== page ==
Aslan contends that while some Muslim countries have problems with violence and women’s rights, in others like “Indonesia, women are absolutely 100 percent equal to men” and it is therefore incorrect to imply that such issues are a problem with Islam and “facile” to imply that women are “somehow mistreated in the Muslim world.”
Let us be clear here: No one in their right mind would claim that Indonesia, Malaysia, and Bangladesh are a “free and open society for women.” Happily, a few of them have enshrined laws that have done much to bring about some progress in equality between the sexes. But this progress is hindered or even eroded by the creeping strength of the notoriously anti-woman Sharia courts.
Indonesia has increasingly become more conservative. (Notoriously anti-women) Sharia courts that were “optional” have risen to equal status with regular courts in family matters. The conservative Aceh province even legislates criminal matters via Sharia courts, which has been said to violate fundamental human rights.
Malaysia has a dual-system of law which mandates sharia law for Muslims. These allow men to have multiple wives (polygyny) and discriminate against women in inheritance (as mandated by Islamic scripture). It also prohibits wives from disobeying the “lawful orders” of their husbands.
Bangladesh, which according to feminist Tahmima Anam made real advancements towards equality in its inception, also “created a barrier to women’s advancement.” This barrier? An article in the otherwise progressive constitution which states that “women shall have equal rights with men in all spheres of the state and of the public life” but in the realm of private affairs (marriage, divorce, inheritance, and child custody), “it acknowledges Islam as the state religion and effectively enshrines the application of Islamic law in family affairs. The Constitution thus does nothing to enforce equality in private life.”
And finally we come to Turkey, a country oft-cited by apologists due to its relative stability, liberalism, and gender equality. What they consistently choose to ignore is that historically, Turkey was militantly secular. We mean this literally: The country’s founder, Mustafa Kemal Atatürk, created a secular state and pushed Islam out of the public sphere (outlawing polygamy, child marriages, and giving divorce rights to women) through (at times, military) force. He even banned the headscarf in various public sectors and is believed by some to have been an atheist.
Only apologists would ignore the circumstances that led to Turkey’s incredible progress and success relative to the Muslim world, and hold it up as an example of “Islamic” advancement of women’s rights. In fact, child marriages (which continue to be widespread in rural Turkey), are often hidden due to the practice of “religious” marriages (Nikah) being performed without informing secular authorities. Turkey was recently forced to pass a law banning religious marriages with penalties imposed on imams for violations.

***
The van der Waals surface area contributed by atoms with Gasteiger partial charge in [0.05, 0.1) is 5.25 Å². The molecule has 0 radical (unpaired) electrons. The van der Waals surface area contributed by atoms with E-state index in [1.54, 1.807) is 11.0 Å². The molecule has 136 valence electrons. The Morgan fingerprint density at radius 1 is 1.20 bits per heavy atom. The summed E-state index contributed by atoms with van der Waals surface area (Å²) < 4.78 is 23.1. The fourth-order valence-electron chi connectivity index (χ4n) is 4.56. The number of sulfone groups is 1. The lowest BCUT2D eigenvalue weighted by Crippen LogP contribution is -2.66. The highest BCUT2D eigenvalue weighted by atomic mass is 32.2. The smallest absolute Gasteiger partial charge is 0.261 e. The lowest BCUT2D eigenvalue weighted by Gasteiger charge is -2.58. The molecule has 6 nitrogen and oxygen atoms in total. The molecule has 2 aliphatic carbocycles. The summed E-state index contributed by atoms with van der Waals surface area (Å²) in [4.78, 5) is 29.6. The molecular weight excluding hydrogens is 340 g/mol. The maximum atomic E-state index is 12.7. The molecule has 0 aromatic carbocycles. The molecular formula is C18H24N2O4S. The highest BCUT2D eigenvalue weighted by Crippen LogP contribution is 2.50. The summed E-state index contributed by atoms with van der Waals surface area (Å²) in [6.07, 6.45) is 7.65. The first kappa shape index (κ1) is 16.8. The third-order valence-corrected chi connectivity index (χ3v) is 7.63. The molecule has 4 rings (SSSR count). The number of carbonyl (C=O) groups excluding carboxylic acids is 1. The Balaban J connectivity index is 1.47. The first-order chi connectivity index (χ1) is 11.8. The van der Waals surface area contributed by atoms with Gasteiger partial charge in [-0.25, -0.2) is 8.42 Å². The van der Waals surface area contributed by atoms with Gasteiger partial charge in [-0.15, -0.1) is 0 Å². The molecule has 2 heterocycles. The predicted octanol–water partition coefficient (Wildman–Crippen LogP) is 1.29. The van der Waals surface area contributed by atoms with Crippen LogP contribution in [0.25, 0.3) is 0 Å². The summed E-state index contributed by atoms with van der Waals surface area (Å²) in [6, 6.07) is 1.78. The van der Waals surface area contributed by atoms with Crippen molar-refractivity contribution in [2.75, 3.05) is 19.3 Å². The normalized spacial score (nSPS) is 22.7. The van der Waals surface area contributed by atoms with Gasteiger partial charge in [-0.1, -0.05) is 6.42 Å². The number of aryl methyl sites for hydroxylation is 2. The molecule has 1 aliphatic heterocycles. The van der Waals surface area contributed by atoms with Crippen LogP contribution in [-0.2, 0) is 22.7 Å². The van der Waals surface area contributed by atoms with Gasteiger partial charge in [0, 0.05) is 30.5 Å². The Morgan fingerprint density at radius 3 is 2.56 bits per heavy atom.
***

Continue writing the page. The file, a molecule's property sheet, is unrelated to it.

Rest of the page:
Aslan’s claim that Muslim countries “have elected seven women as their heads of state” is an example of “technically true, actually false” — a tactic we have often noted among religious apologists.
It is true that there have been seven female heads of state in Muslim-majority countries, but a closer inspection would reveal this has little to do with female empowerment and often has much more to do with the political power of certain families in under-developed parts of the world.
It is well-known that Benazir Bhutto, a woman, was democratically elected in Pakistan. What is not as well-known is that her advancement had much to do with her family’s power in her party (Pakistan People’s Party) and little to do with female empowerment. Her father was once Prime Minister of Pakistan, and she was elected to the position fresh from her exile in the West with little political experience of her own. After her assassination, her nineteen year old son assumed leadership of her political party — as was expected by many familiar with the power their family continued to hold.
Similarly, Sheikh Hasina (the current Prime Minister of Bangladesh) is the daughter of the founding father of the country, Sheikh Mujibur-Rehman. Khaleda Zia, the predecessor of Sheikh Hasina, assumed power over her party after the assassination of her husband — the seventh President of Bangladesh.